Steven Moffat for Doctor Who movie

New Doctor Who producer likes the idea of bringing The Doctor back to the big screen for first time in over 40 years...

The Daleks invade 1960s London in Daleks Invasion Earth 2150AD (1966)

New Doctor Who producer Steven Moffat has said that he likes the idea of a new movie for the time-lord.

Speaking at the Guardian’s Edinburgh International Television Festival, the writer of the award-winning Who episode Blink said “As long as it was great and fantastic then yeah. But a film is on for 90 minutes, and that is not as important as the series. But as long as it doesn’t get in the way of the show, we could do it.”

Two Doctor Who films were made in the 1960s, both starring Peter Cushing as the time traveller: Doctor Who and the Daleks (1965), and Daleks – Invasion Earth 2150AD (1966).

The movies were more clearly intended for children than the television series, featuring bright colours and comic antics, and are not beloved of all Whovians. Additionally Cushing’s character in the films was a human inventor rather than an alien from Galifrey, and specifically referred to himself as ‘Doctor Who’ rather than the Doctor, a canon-breaker that the TV series only ever made in the closing credits at various points.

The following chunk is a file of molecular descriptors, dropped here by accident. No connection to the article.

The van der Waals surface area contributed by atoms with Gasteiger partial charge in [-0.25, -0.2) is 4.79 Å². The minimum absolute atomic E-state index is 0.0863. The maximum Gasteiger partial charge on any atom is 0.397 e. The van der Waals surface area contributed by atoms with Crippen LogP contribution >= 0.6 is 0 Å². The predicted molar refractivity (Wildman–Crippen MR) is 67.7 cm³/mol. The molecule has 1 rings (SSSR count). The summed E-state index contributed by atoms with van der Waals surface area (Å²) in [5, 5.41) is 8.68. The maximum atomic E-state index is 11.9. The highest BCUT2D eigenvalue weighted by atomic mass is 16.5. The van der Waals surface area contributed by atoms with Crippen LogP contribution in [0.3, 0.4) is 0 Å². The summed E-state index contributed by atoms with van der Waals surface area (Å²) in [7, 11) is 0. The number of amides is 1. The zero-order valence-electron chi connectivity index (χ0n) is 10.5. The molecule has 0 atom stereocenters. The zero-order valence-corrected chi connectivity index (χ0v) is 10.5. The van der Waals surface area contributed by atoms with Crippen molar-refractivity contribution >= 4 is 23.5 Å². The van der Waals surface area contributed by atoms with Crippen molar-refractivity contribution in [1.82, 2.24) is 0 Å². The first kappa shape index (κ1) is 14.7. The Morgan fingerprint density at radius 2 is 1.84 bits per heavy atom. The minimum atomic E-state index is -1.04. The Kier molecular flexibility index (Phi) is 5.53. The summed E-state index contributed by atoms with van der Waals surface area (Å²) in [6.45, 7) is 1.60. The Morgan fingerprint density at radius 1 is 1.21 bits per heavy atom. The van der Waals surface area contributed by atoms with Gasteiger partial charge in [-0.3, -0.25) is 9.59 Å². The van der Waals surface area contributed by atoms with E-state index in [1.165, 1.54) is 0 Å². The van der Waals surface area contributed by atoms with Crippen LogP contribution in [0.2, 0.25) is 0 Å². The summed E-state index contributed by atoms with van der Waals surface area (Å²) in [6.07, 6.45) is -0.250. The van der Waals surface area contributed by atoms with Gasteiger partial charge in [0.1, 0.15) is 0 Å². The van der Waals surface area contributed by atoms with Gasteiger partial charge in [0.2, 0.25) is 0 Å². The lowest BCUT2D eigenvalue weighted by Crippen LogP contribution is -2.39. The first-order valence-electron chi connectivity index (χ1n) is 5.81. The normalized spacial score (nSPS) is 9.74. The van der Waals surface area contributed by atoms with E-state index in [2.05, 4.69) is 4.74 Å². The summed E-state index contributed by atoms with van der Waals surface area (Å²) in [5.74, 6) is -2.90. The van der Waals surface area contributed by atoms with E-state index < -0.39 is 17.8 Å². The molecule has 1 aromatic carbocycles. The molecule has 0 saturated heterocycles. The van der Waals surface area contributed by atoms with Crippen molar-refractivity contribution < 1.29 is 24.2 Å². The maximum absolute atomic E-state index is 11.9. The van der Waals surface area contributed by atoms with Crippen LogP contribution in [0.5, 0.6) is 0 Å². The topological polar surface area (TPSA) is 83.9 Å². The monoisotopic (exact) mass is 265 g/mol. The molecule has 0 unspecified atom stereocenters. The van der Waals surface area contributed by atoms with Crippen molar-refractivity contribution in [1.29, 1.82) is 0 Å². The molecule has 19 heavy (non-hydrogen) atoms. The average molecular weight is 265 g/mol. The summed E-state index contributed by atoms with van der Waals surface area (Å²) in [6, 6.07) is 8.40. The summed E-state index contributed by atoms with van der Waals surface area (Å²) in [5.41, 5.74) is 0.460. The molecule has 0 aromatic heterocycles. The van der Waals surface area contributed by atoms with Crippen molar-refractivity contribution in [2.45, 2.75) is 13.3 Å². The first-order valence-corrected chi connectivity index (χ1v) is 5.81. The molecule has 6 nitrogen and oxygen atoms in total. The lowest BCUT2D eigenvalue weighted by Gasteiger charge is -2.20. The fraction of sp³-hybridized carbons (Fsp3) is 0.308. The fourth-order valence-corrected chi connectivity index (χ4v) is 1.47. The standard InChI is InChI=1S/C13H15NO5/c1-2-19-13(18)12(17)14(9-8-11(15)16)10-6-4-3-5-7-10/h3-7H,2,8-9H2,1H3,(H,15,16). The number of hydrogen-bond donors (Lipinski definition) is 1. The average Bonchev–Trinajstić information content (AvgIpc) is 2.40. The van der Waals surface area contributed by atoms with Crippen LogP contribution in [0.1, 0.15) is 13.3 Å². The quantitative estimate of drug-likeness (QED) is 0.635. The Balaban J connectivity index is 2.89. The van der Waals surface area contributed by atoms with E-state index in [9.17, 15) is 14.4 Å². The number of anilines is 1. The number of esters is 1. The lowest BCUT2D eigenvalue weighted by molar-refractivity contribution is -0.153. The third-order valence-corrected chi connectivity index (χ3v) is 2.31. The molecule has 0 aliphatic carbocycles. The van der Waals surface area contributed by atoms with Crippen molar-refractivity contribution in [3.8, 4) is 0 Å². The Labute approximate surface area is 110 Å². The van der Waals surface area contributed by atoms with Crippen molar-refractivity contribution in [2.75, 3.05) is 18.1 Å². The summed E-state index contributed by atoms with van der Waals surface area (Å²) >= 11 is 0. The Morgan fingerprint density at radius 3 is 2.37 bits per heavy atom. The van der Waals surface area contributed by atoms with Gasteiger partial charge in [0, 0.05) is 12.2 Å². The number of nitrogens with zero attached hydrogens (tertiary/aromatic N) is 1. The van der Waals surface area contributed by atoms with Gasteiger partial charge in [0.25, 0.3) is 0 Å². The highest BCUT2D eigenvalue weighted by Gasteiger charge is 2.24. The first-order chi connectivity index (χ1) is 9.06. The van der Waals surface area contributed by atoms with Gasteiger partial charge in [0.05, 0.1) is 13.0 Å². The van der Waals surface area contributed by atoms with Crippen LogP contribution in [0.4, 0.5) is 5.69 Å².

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The Guardian also points out that BBC fiction controller Jane Tranter had made a similar comment on a new Who movie: “I would not rule out a film version of Doctor Who, no.”

In the piece, Moffat also mentions that Steven Spielberg was sympathetic when he had to withdraw from the three-film TinTin project to work on series 5, which will broadcast in 2010 after Russell T. Davie’s truncated ‘special episodes’ next year. Spielberg is reported by Moffat to have said “the world would be a poorer place without Doctor Who”.

Moffat commented on the unlikeliness of the actor in the role getting any older in subsequent castings: “”The show is really tough for a superfit David Tennant, so you might kill somebody who takes on the role in their 60s. For Doctor Who to turn into an old man, you’d be pissed off.”

“Even William Hartnell had trouble back then, he was often ill and he forgot his lines. I think the Doctor will always be about 40.”

Guardian